but could people please take into account surrounding talent? The Jazz are one of the top teams in the league year n and year out - they're very talented - much more so than the sixers roster

Plus they have a great coach

It's important to note that Holiday is only 20 years old, and that many PGs will regress by the time he hits his prime FIVE YEARS FROM NOW.


Top PG Ages in 5 years
Derrick Rose - 27
Russell Westbrook - 27
Rajon Rondo - 29
Chris Paul - 30
Deron Williams - 31

The top 5 are obviously not going anywhere (though John Wall could break in here if he stays healthy and lives up to the hype).

Still, there will be plenty of PGs who have since moved on, as Holiday and Wall are the youngest starting PGs in the league.

PGs that will have delined or retired in 5 years
Devin Harris - 32
Tony Parker - 33
Jameer Nelson - 33
Mo Williams - 33
Beno Udrih - 33
Jose Calderon - 34
Luke Ridnour - 34
Baron Davis - 36
Carlos Arroyo - 36
Mike Bibby - 37
Chauncey Billups - 39
Andre Miller - 39
Steve Nash - 41
Derek Fisher - 41
Jason Kidd - 42

That's a lot of players who will drop out of the picture. Looking at the league right now, here's Holiday's top competition for slots 5-10.

Jrue Holiday - 25
John Wall - 25
Brandon Jennings - 26
Stephen Curry - 27
Darren Collison - 28
Mike Conley - 28
D.J. Augustin - 28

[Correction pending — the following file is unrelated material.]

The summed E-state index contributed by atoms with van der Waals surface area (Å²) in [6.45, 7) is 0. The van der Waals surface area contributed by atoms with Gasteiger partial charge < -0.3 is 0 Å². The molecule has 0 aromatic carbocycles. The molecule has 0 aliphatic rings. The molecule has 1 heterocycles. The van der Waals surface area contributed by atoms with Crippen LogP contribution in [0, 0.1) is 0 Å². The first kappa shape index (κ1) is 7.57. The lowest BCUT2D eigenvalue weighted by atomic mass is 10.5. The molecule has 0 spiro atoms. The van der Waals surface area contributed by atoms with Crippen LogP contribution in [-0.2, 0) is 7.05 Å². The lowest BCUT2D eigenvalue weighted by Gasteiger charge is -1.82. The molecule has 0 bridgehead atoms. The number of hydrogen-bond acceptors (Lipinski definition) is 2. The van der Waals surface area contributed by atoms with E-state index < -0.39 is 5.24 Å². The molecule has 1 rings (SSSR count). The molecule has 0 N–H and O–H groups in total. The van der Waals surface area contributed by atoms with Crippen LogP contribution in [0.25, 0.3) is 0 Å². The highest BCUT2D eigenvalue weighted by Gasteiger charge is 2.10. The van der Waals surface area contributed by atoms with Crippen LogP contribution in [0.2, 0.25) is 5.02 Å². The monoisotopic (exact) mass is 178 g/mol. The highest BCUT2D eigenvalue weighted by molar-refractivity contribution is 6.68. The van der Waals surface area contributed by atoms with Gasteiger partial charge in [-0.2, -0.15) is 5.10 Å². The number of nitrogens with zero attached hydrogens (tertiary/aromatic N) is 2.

Rodney Stuckey - 29
Aaron Brooks - 30
Raymond Felton - 31

Based on this list, it's hard not to see Holiday as a top 10 PG in 5 seasons, considering he's already at the level of guys like Collison and Conley despite being 3 years younger.

There will surely be players drafted who are better than Holiday is right now, but should Holiday continue to improve it's realistic to expect him to maintain top 10 PG status entering his prime - which is essentially a borderline all-star. Holiday could end up being as good as Wall, and wasn't drafted #1 overall, which makes him a pretty good find for his draft selection (#17 overall).

Great job as always Statman. I think 20/30 is fairly reasonable for how he has played and is not bad at all. The assumptions that he can be a top5 PG were never about his current play but his potential considering his age. He's the 2nd youngest starting PG in the league (only a few months older than Wall), which makes him far younger than any of the guys he is compared with. There are 5 main aspects that improve with age IMO:
- better shot selection
- less turnovers
- getting to the line more